ALL of the greatest competitors in sport have one quality in common. Whether it is playing on through pain and agony in any game, or diving on the ball at the feet of the All Blacks, or braving the insults of homophobic fans, or just getting into any boxing ring knowing that you are going to be punched in the face, the greatest in sport – and sometimes just ordinary players – display courage of the highest order.

At the weekend we saw two amazing examples of courage by two former sportsmen who had both played at the highest level in their sport.

Doddie Weir and Fernando Ricksen could have chosen to stay out of the limelight and quietly live out what days they have left before motor neurone disease robs them of life, as it always does – no one has ever been cured of the disease. Instead, they have chosen to make public the fatal diagnosis and in doing so they have made us all realise how devastating MND is.

I had the privilege of meeting and interviewing both men while they were playing and both Doddie and Fernando struck me as thoroughly decent individuals, and I’m not just saying that with the benefit of hindsight because I wrote it at the time.

My favourite Doddie moment took place during the Scotland v Wales Five Nations match in 1995, when Doddie collected Gavin Hastings’ pass – would someone please alter the Wikipedia entry on that? – and burst from the 22 to feed Kenny Logan whose mazy run ended with an offload to Eric Peters for one of the great Scottish tries.

In my mind’s eye I can still see the look of joy on the big fellow’s face as Scotland celebrated.

To see him walking slowly on to the pitch with his boys at Murrayfield on Saturday was at once both very sad and very powerful with his message that a cure can be found.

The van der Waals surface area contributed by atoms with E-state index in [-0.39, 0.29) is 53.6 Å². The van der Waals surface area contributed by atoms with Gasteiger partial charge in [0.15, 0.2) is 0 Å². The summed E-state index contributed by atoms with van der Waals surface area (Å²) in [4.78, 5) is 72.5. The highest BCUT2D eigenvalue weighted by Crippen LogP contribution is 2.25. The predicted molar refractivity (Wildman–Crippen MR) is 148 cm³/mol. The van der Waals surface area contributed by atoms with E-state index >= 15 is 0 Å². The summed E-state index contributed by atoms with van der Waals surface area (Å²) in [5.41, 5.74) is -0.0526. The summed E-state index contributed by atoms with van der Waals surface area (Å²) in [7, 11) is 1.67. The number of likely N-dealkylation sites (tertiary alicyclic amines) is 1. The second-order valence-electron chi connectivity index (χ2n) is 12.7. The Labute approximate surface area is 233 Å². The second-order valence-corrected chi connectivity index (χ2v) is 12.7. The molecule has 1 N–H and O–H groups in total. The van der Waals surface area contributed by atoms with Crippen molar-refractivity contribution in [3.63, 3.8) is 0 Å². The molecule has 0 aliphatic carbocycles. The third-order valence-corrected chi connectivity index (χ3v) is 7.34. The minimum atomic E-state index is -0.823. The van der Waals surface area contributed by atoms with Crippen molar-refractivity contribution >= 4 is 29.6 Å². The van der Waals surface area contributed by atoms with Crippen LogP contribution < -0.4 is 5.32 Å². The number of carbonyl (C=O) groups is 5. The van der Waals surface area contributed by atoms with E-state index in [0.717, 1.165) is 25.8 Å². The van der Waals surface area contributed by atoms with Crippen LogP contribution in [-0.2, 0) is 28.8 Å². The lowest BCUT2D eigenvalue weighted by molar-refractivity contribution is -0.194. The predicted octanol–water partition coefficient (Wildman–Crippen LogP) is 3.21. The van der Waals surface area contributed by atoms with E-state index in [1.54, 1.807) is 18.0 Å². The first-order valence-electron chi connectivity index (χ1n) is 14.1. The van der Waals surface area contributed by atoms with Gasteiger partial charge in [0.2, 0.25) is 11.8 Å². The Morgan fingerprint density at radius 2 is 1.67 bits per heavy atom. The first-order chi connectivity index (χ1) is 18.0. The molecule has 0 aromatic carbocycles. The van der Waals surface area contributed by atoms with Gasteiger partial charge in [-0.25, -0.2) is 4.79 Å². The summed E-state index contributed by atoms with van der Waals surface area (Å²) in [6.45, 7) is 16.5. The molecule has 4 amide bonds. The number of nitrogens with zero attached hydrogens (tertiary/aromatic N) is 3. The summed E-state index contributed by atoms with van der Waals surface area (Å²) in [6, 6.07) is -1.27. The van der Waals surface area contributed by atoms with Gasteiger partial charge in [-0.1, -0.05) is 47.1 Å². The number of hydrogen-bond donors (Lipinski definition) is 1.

As a player, Fernando Ricksen had his moments of indiscipline but I recall his sheer guts and never-say-die attitude.

His Old Firm debut for Rangers in 2000 saw him last just a quarter of the match before he was substituted – Celtic were three up by then and Bobby Petta had taken Fernando apart – so that he was spared further humiliation as Celtic ran out 6-2 winners.

Yet Fernando came back and he became a real Rangers hero, jointly winning with John Hartson the Players’ Player of the Year award for season 2004/05 as Rangers won a league and league cup double.

To come back from a start like that to being acknowledged by your peers as the joint best in the land took immense fortitude.

Back in 2002, I also interviewed another victim of MND who happened to be a particular hero of mine, namely Jimmy Johnstone.

For Celtic against Red Star Belgrade in 1968 he gave the greatest individual performance on a football field that I have ever seen and through all the ups and downs of his career I remained a huge fan.

When I went along to interview him at his home in Lanarkshire I dreaded the encounter because I doubted my ability to retain my composure when greeting my hero who had been brought so low by MND. Instead I spent most of my hour or so in fits of laughter as he told story after story and cracked a joke after joke. Yes, he was serious at times, but when I left the house I had a deep feeling of being inspired by his courage.

Suddenly all my worries seemed so trivial compared to what Jinky was going through, and despite a prognosis that was pessimistic, Jinky battled on for more than four years.

I told as many people as I could at his funeral in 2006 just how brave Jimmy Johnstone had been and how he had been so positive that the cure for MND would be found eventually. He knew it would come too late for him but had the firm belief that medical science would one day conquer this dreadful disease.

There will be a cure one day, but only when governments stop spending money on nuclear weapons they can never use and start investing in the research that is needed to end the curse of MND.

I suspect that a lot of people were like me when watching Saturday’s scenes at Murrayfield and Ibrox when these two heroes – for that is what they are – made their entrances.

It’s not easy to surreptitiously wipe away a tear or two when what you really want to do is blub at the sight of two good men facing up to their end with extraordinary courage.

I’ll admit to having had a wee greet at the weekend, but now I have the same feeling that I had after talking to Jinky – that we can unite as a species, set aside our troubles and yes, beat MND and all the other killers that shorten our brief lives.

So I for one want to say thank you to Doddie and Fernando for the awesome courage they are showing in putting MND in the public eye, and the best thing we could do is for us all to start putting pressure on our politicians to deliver the necessary funds to find that evasive cure.